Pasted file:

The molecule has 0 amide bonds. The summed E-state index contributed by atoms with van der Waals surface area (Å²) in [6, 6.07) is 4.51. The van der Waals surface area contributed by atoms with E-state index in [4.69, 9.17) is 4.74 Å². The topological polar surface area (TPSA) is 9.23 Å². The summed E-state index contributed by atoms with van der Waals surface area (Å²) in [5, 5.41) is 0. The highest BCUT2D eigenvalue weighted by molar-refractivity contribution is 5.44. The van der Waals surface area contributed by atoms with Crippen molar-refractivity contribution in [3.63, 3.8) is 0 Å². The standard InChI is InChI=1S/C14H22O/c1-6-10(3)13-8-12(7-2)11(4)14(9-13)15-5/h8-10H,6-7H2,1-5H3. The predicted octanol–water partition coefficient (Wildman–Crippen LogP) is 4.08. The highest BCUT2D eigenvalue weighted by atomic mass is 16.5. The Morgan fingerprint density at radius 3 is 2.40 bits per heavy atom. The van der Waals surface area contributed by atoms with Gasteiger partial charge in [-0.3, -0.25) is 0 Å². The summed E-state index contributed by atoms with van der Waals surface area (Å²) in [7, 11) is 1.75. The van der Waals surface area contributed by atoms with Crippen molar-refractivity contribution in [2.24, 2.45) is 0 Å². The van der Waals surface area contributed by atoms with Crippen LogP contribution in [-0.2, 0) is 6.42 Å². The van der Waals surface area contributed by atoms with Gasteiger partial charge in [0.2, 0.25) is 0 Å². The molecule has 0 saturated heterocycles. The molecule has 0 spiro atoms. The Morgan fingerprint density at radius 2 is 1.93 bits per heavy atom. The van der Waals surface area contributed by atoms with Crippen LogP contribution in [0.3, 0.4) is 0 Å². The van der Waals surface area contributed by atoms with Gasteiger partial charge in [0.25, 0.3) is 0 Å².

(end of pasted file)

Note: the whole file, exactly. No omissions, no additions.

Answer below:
The molecule has 0 amide bonds. The summed E-state index contributed by atoms with van der Waals surface area (Å²) in [6, 6.07) is 4.51. The van der Waals surface area contributed by atoms with E-state index in [4.69, 9.17) is 4.74 Å². The topological polar surface area (TPSA) is 9.23 Å². The summed E-state index contributed by atoms with van der Waals surface area (Å²) in [5, 5.41) is 0. The highest BCUT2D eigenvalue weighted by molar-refractivity contribution is 5.44. The van der Waals surface area contributed by atoms with Crippen molar-refractivity contribution in [3.63, 3.8) is 0 Å². The standard InChI is InChI=1S/C14H22O/c1-6-10(3)13-8-12(7-2)11(4)14(9-13)15-5/h8-10H,6-7H2,1-5H3. The predicted octanol–water partition coefficient (Wildman–Crippen LogP) is 4.08. The highest BCUT2D eigenvalue weighted by atomic mass is 16.5. The Morgan fingerprint density at radius 3 is 2.40 bits per heavy atom. The van der Waals surface area contributed by atoms with Gasteiger partial charge in [-0.3, -0.25) is 0 Å². The summed E-state index contributed by atoms with van der Waals surface area (Å²) in [7, 11) is 1.75. The van der Waals surface area contributed by atoms with Crippen molar-refractivity contribution in [2.24, 2.45) is 0 Å². The van der Waals surface area contributed by atoms with Crippen LogP contribution in [-0.2, 0) is 6.42 Å². The van der Waals surface area contributed by atoms with Gasteiger partial charge in [0.2, 0.25) is 0 Å². The molecule has 0 saturated heterocycles. The molecule has 0 spiro atoms. The Morgan fingerprint density at radius 2 is 1.93 bits per heavy atom. The van der Waals surface area contributed by atoms with Crippen LogP contribution in [0.3, 0.4) is 0 Å². The van der Waals surface area contributed by atoms with Gasteiger partial charge in [0.25, 0.3) is 0 Å².